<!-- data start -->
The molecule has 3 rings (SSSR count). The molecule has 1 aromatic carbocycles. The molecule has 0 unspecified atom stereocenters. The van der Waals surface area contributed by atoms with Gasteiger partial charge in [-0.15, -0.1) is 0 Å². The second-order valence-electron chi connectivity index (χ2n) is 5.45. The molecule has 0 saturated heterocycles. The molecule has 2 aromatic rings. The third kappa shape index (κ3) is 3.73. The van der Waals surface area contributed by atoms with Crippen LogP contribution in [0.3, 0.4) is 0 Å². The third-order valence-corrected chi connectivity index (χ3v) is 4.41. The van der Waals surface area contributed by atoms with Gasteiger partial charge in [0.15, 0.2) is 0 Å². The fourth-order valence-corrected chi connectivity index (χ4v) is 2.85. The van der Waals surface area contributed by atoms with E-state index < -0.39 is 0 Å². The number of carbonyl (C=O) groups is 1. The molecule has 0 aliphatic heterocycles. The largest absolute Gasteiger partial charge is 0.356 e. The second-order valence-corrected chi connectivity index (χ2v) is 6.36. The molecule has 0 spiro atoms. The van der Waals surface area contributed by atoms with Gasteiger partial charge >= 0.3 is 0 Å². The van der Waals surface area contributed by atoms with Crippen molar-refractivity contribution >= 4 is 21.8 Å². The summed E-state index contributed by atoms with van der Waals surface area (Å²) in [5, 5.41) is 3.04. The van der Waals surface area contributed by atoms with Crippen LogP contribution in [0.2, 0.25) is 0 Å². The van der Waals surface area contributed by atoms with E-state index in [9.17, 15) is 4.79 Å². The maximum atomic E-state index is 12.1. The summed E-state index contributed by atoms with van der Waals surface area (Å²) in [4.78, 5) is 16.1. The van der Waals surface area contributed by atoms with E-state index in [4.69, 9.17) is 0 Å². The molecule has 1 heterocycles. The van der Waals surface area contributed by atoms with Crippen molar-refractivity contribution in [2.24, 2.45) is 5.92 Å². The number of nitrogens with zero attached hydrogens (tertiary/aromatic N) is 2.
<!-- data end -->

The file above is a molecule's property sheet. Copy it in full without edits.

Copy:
The molecule has 3 rings (SSSR count). The molecule has 1 aromatic carbocycles. The molecule has 0 unspecified atom stereocenters. The van der Waals surface area contributed by atoms with Gasteiger partial charge in [-0.15, -0.1) is 0 Å². The second-order valence-electron chi connectivity index (χ2n) is 5.45. The molecule has 0 saturated heterocycles. The molecule has 2 aromatic rings. The third kappa shape index (κ3) is 3.73. The van der Waals surface area contributed by atoms with Crippen LogP contribution in [0.3, 0.4) is 0 Å². The third-order valence-corrected chi connectivity index (χ3v) is 4.41. The van der Waals surface area contributed by atoms with Gasteiger partial charge in [0.15, 0.2) is 0 Å². The fourth-order valence-corrected chi connectivity index (χ4v) is 2.85. The van der Waals surface area contributed by atoms with E-state index < -0.39 is 0 Å². The number of carbonyl (C=O) groups is 1. The molecule has 0 aliphatic heterocycles. The largest absolute Gasteiger partial charge is 0.356 e. The second-order valence-corrected chi connectivity index (χ2v) is 6.36. The molecule has 0 spiro atoms. The van der Waals surface area contributed by atoms with Gasteiger partial charge >= 0.3 is 0 Å². The van der Waals surface area contributed by atoms with Crippen molar-refractivity contribution >= 4 is 21.8 Å². The summed E-state index contributed by atoms with van der Waals surface area (Å²) in [5, 5.41) is 3.04. The van der Waals surface area contributed by atoms with Crippen LogP contribution in [0.2, 0.25) is 0 Å². The van der Waals surface area contributed by atoms with E-state index in [9.17, 15) is 4.79 Å². The maximum atomic E-state index is 12.1. The summed E-state index contributed by atoms with van der Waals surface area (Å²) in [4.78, 5) is 16.1. The van der Waals surface area contributed by atoms with E-state index in [4.69, 9.17) is 0 Å². The molecule has 1 heterocycles. The van der Waals surface area contributed by atoms with Crippen molar-refractivity contribution in [2.24, 2.45) is 5.92 Å². The number of nitrogens with zero attached hydrogens (tertiary/aromatic N) is 2.